The article on county redistricting reflects some confusion as to the proposals now sent to the caucuses of the legislature for discussion.
The reapportionment commission has two chairmen and six community members. The chairmen are Larry Barmore (R) and Tom DeJoe (D), members of the legislature, as reported. One community member was nominated by the county Chamber of Commerce, one by the League of Women Voters of Chautauqua County, and the other four were nominated by leaders of the Republican and Democratic caucuses, with mutual approval.
At the first meeting of the commission, Barmore presented his proposed map of 19 county legislative districts. DeJoe also presented a map, which differed from Barmore's. Both maps showed sitting legislators competing with one another in new districts - inevitable when moving from 25 to 19 districts in the same territory. The commission's community members saw problems with both maps, and the whole commission proceeded over six meetings to work out a map of its own. Then, at our July 10 meeting, Barmore expressed strong objections to the commission's map and proposed his own instead. This was his original map with some small adjustments. The commission proposed that its map and Barmore's be given to the two caucuses for comment. DeJoe's former map is no longer in play.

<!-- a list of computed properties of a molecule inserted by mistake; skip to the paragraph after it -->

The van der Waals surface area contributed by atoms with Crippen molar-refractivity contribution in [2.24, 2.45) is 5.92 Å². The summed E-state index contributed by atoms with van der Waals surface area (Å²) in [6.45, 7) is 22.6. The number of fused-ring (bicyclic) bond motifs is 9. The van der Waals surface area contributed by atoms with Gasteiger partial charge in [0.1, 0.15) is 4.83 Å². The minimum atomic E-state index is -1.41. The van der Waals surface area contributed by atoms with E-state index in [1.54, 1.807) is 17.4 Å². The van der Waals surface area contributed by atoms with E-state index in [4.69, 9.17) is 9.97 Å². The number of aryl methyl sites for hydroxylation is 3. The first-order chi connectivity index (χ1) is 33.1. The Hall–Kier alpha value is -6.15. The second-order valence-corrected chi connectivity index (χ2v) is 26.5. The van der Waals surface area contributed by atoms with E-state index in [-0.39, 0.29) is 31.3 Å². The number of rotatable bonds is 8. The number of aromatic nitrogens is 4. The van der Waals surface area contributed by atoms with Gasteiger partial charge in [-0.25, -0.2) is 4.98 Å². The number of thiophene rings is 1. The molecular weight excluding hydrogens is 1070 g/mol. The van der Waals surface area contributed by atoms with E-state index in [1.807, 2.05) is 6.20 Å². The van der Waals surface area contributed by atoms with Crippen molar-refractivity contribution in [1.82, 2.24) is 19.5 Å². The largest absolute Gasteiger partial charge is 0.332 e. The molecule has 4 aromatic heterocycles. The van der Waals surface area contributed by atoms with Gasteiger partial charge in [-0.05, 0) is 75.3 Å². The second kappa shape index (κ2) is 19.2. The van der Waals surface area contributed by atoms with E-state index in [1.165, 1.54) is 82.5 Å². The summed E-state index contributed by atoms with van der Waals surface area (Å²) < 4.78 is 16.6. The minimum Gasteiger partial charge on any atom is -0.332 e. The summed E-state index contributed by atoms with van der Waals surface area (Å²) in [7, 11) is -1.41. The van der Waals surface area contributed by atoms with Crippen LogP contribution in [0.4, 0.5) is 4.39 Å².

The city of Jamestown has too many inhabitants to form four districts under the new requirements, and too few to form five. Consequently, both maps now under consideration deal with a "Jamestown remainder." The only question is how large that remainder might be and with what other areas it should be combined. The statement that Barmore's map has four districts in Jamestown and the other map five is seriously misleading. The "Jamestown remainder" is in either case too small to dominate a fifth district.
Both maps currently under consideration have problems. The commission's map was drawn up in ignorance of the location of existing legislators' homes. That was as it should be - the commission was to aim for districts with equal numbers of residents, compactness of shape, and community of interests (e.g., rural vs urban, minority ethnicity vs majority). It was not supposed to be dominated by party interests - that was the whole point of having a community-weighted commission.
However, since the eventual map must be approved by a legislature often split along party lines, the commission had to look at existing legislators as it reviewed its latest map. That map turned out to "spread the pain" equally between the parties in terms of legislators competing against one another in the new districts. But it also creates two districts in which no current legislator resides. Barmore's map is equally fair in setting up contests between legislators and has only one district in which no current legislator lives. But it has other problems relating to compactness and community of interest.
In the July 10 meeting of the commission, Barmore remarked that his caucus had already approved his map. The commission is now waiting to hear from DeJoe's caucus, and fully expects to continue working on its map in the light of recommendations from the two caucuses.
Minda Rae Amiran lives in Fredonia.